Berkeley YC's third midwinter weekend, held January 10-11, unfolded in slow motion. Saturday's race, which attracted an even 100 starters, began on time at 11:30 a.m. With winds from the northwest, the race committee selected 'B' as the weather mark for their traditional 8.8-mile triangle, windward/leeward course.

All but two of the 15 starts had gone off when the breeze fizzled out. With Division A already around the last mark, there was no way the race could be shortened - sentencing most of the fleet to a four-hour marathon, complete with multiple lead changes. Amazingly, only 12 boats gave up and motored home.

Eventually, the entire fleet clumped up around 'F' and sat until an anemic westerly trickled in around 2:20 p.m. "About 80 boats then approached the committee boat together, all with the sun shining through their spinnakers," said race official Bobbi Tosse. "It was a glorious and frightening sight!"

Sunday's race was postponed for an hour and 15 minutes before a light southwesterly filled in and the 35-boat fleet was sent off to 'E'. Then, of course, the wind shifted to the west and started to die. This time, with fewer boats on the course, the race committee was able to pull up their anchor and motor over to 'E', ending the race after one lap (5.8 miles).

Two boats - Dan Hauserman's Melges 24 Personal Puff and Ray Wilson's new Olson 30 Wraith - took bullets on both Saturday and Sunday, no small feat in the fluky going. Also of note was that Gary Redelberger's Tahoe-based Mumm 30 Racer X finally didn't win a race, falling to a second place finish in Sunday's slow going. Other than that 'lowly' finish, Racer X has taken five bullets out of six races so far, easily the best record in the BYC series this year.

First place finishers follow; for complete results, see www.berkeleyyc.org.

DIV. A (0-84): Racer X, Mumm 30, Gary Redelberger
ANTRIM 27: E.T., Liz Baylis & Todd Hedin
BENETEAU FIRST 36.7: Mistral, Andrew Costello
MELGES 24: Personal Puff, Dan Hauserman
OLSON 30: Wraith, Ray Wilson
ULTIMATE 24: White Lightning, Michael Peterson
DIV. B (87-129): Sleeping Dragon, Hobie 33, Mark Halman
SF 30s: Prime Mover, J/30, Lloyd Burns
DIV. C: Lady in Red, Ultimate 20, Stuart Wakeman
MOORE 24: Old School, Nick Nash
OLSON 25: Hamburger Haus, Jens Jensen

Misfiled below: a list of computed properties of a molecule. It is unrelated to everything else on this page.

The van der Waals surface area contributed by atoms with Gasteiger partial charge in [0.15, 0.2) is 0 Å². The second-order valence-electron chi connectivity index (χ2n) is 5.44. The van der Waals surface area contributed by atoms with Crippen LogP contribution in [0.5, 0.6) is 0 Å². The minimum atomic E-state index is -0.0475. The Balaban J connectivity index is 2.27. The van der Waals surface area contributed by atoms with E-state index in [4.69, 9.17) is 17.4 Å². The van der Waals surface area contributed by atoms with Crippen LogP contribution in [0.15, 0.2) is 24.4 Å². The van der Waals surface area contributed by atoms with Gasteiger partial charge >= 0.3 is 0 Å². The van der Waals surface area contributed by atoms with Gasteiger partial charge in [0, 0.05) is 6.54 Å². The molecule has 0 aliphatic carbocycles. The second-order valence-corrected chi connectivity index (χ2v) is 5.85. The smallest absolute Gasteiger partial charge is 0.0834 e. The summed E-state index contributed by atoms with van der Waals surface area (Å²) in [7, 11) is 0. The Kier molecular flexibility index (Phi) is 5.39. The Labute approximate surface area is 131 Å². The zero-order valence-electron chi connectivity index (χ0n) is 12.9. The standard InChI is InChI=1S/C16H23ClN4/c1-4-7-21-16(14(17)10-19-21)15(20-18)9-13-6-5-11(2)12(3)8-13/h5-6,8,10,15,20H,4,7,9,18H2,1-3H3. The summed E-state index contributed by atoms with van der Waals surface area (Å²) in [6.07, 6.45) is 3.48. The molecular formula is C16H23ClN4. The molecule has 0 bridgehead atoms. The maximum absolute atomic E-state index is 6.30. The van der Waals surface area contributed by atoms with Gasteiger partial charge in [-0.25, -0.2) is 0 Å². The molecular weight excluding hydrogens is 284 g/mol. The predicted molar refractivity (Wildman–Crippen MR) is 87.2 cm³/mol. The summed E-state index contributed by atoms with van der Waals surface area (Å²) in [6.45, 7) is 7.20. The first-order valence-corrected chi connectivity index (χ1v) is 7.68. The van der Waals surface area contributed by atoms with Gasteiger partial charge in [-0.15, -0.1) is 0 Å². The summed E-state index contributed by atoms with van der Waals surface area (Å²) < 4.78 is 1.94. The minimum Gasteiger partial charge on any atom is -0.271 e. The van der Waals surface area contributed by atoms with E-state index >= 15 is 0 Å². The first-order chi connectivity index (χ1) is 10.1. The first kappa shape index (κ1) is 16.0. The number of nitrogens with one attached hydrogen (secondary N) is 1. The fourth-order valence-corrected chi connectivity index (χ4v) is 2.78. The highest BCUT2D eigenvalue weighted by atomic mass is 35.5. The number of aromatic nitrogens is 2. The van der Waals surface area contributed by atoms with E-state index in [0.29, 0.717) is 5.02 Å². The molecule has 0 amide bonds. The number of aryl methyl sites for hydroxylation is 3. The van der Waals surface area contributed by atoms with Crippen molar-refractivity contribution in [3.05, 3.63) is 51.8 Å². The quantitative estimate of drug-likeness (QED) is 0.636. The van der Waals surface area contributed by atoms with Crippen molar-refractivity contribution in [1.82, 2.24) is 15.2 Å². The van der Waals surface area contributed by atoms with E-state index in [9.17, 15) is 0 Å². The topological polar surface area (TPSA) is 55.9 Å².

J/24: Snowjob, Brian Goepfrich
MERIT 25: Chesapeake, Jim Fair
NEWPORT 30: Zeehound, Gary Boell
DIV. D (171-up): Travieso, J/22, Jack Allen

DIV. I (0-87): Sensation, 1D-35, Mario Yovkov
MELGES 24: Personal Puff, Dan Hauserman
DIV. II (90-135): Wraith, Olson 30, Ray Wilson
DIV. III (138-165): Clean Sweep, Olson 35, Tom Nemeth
DIV. IV (168 only): Loose Lips, Merit 25, Phill Mai
DIV. V (171-up): Antares, Islander 30-2, Larry Telford

Panama's Balboa YC Closes

February 4 - Panama

The Balboa YC in Panama has closed its rather meager facilities as of January 31. Apparently the land that they had their operation on was purchased and the new owner wants it immediately. They gave no notice. The mooring balls are still for rent and there is a tiny shower/bathroom under the office at the end of the dock. That's about it.

In order to fill the resulting happy hour void, Nancy Birnbaum and Jann Hedrick of Saga have enlisted the help of the nearby TGI Friday's at the Country Inn/Suites Hotel next door. "The manager, Eduardo has agreed to offer a very special cruisers' price of $1.00 beers and free appetizers! We hope all the cruisers come take part. We'll miss the regular gatherings at the BYC bar, but TGI's is air-conditioned!"


February 4 - The Pacific Ocean and Cyberspace

Who is out making passages in the Pacific and what kind of weather are they having? The YOTREPS daily yacht tracking page has moved to www.bitwrangler.com/psn.

Weather Links

February 4 - Pacific Ocean

San Francisco Bay Weather

Check out this guide to San Francisco Bay Navigational Aids: http://sfports.wr.usgs.gov/sfports.html.

To see what the winds are like on the Bay and just outside the Gate right now, check out http://sfports.wr.usgs.gov/wind.

The National Weather Service site for San Francisco Bay is at www.wrh.noaa.gov/Monterey.

California Coast Weather

Looking for current as well as recent wind and sea readings from 17 buoys and stations between Pt. Arena and the Mexican border? Here's the place - which has further links to weather buoys and stations all over the U.S.: www.ndbc.noaa.gov/Maps/Southwest.shtml.

Pacific Winds and Pressure

The University of Hawaii Dept. of Meteorology page posts a daily map of the NE Pacific Ocean barometric pressure and winds.

Pacific Sea State

The site for the Pacific Ocean sea states has moved to http://www.mpc.ncep.noaa.gov/shtml/PacRegSSA.shtml.
For views of sea states anywhere in the world, see http://www.oceanweather.com/data.